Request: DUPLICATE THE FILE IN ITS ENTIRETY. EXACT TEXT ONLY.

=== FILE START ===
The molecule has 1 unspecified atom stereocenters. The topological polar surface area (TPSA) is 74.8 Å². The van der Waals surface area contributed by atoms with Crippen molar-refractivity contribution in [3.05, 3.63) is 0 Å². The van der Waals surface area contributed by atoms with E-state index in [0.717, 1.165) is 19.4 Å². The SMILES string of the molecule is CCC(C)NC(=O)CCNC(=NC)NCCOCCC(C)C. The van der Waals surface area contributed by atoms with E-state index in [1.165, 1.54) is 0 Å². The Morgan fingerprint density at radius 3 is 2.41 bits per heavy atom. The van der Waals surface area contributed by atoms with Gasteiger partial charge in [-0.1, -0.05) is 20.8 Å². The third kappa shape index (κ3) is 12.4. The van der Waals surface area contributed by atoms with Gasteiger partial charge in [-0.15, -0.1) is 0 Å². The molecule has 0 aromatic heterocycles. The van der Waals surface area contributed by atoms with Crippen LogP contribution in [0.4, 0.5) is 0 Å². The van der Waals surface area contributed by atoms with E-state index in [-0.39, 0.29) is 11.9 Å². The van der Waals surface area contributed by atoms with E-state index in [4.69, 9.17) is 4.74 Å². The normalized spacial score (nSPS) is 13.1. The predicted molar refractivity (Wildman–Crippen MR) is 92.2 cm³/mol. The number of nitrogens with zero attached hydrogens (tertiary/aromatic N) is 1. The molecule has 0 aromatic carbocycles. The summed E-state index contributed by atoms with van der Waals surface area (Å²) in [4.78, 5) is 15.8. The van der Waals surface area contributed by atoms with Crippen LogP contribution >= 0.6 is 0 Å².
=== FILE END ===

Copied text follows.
The molecule has 1 unspecified atom stereocenters. The topological polar surface area (TPSA) is 74.8 Å². The van der Waals surface area contributed by atoms with Crippen molar-refractivity contribution in [3.05, 3.63) is 0 Å². The van der Waals surface area contributed by atoms with E-state index in [0.717, 1.165) is 19.4 Å². The SMILES string of the molecule is CCC(C)NC(=O)CCNC(=NC)NCCOCCC(C)C. The van der Waals surface area contributed by atoms with E-state index in [1.165, 1.54) is 0 Å². The Morgan fingerprint density at radius 3 is 2.41 bits per heavy atom. The van der Waals surface area contributed by atoms with Gasteiger partial charge in [-0.1, -0.05) is 20.8 Å². The third kappa shape index (κ3) is 12.4. The van der Waals surface area contributed by atoms with Gasteiger partial charge in [-0.15, -0.1) is 0 Å². The molecule has 0 aromatic heterocycles. The van der Waals surface area contributed by atoms with Crippen LogP contribution in [0.4, 0.5) is 0 Å². The van der Waals surface area contributed by atoms with E-state index in [-0.39, 0.29) is 11.9 Å². The van der Waals surface area contributed by atoms with E-state index in [4.69, 9.17) is 4.74 Å². The normalized spacial score (nSPS) is 13.1. The predicted molar refractivity (Wildman–Crippen MR) is 92.2 cm³/mol. The number of nitrogens with zero attached hydrogens (tertiary/aromatic N) is 1. The molecule has 0 aromatic carbocycles. The summed E-state index contributed by atoms with van der Waals surface area (Å²) in [4.78, 5) is 15.8. The van der Waals surface area contributed by atoms with Crippen LogP contribution >= 0.6 is 0 Å².